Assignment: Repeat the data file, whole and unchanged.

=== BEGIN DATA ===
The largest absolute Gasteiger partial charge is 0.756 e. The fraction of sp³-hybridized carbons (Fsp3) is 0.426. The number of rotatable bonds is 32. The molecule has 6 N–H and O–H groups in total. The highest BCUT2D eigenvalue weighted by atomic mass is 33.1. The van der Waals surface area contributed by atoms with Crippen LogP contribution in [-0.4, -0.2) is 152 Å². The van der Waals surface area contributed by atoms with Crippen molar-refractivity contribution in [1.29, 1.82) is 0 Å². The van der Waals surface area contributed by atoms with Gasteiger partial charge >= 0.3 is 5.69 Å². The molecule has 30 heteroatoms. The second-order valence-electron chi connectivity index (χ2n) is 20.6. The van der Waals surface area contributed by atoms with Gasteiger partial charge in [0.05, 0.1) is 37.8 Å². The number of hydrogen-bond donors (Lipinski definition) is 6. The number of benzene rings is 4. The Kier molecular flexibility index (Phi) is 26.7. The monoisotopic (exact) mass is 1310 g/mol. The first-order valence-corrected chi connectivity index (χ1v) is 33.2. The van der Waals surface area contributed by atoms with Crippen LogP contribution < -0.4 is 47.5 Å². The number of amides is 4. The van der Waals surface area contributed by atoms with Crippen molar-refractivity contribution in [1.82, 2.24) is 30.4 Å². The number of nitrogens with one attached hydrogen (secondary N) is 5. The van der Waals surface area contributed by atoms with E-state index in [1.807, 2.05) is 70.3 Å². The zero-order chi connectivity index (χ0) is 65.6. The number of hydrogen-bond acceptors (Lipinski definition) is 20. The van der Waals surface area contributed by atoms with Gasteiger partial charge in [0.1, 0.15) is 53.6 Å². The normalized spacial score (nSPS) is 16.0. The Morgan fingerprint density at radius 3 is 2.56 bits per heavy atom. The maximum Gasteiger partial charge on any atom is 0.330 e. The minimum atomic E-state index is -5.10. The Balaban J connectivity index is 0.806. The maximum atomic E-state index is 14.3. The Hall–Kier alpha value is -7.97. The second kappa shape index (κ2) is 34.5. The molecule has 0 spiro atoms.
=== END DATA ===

The largest absolute Gasteiger partial charge is 0.756 e. The fraction of sp³-hybridized carbons (Fsp3) is 0.426. The number of rotatable bonds is 32. The molecule has 6 N–H and O–H groups in total. The highest BCUT2D eigenvalue weighted by atomic mass is 33.1. The van der Waals surface area contributed by atoms with Crippen LogP contribution in [-0.4, -0.2) is 152 Å². The van der Waals surface area contributed by atoms with Crippen molar-refractivity contribution in [1.29, 1.82) is 0 Å². The van der Waals surface area contributed by atoms with Gasteiger partial charge >= 0.3 is 5.69 Å². The molecule has 30 heteroatoms. The second-order valence-electron chi connectivity index (χ2n) is 20.6. The van der Waals surface area contributed by atoms with Gasteiger partial charge in [0.05, 0.1) is 37.8 Å². The number of hydrogen-bond donors (Lipinski definition) is 6. The number of benzene rings is 4. The Kier molecular flexibility index (Phi) is 26.7. The monoisotopic (exact) mass is 1310 g/mol. The first-order valence-corrected chi connectivity index (χ1v) is 33.2. The van der Waals surface area contributed by atoms with Crippen LogP contribution < -0.4 is 47.5 Å². The number of amides is 4. The van der Waals surface area contributed by atoms with Crippen molar-refractivity contribution in [1.82, 2.24) is 30.4 Å². The number of nitrogens with one attached hydrogen (secondary N) is 5. The van der Waals surface area contributed by atoms with E-state index in [1.807, 2.05) is 70.3 Å². The zero-order chi connectivity index (χ0) is 65.6. The number of hydrogen-bond acceptors (Lipinski definition) is 20. The van der Waals surface area contributed by atoms with Gasteiger partial charge in [0.1, 0.15) is 53.6 Å². The normalized spacial score (nSPS) is 16.0. The Morgan fingerprint density at radius 3 is 2.56 bits per heavy atom. The maximum Gasteiger partial charge on any atom is 0.330 e. The minimum atomic E-state index is -5.10. The Balaban J connectivity index is 0.806. The maximum atomic E-state index is 14.3. The Hall–Kier alpha value is -7.97. The second kappa shape index (κ2) is 34.5. The molecule has 0 spiro atoms.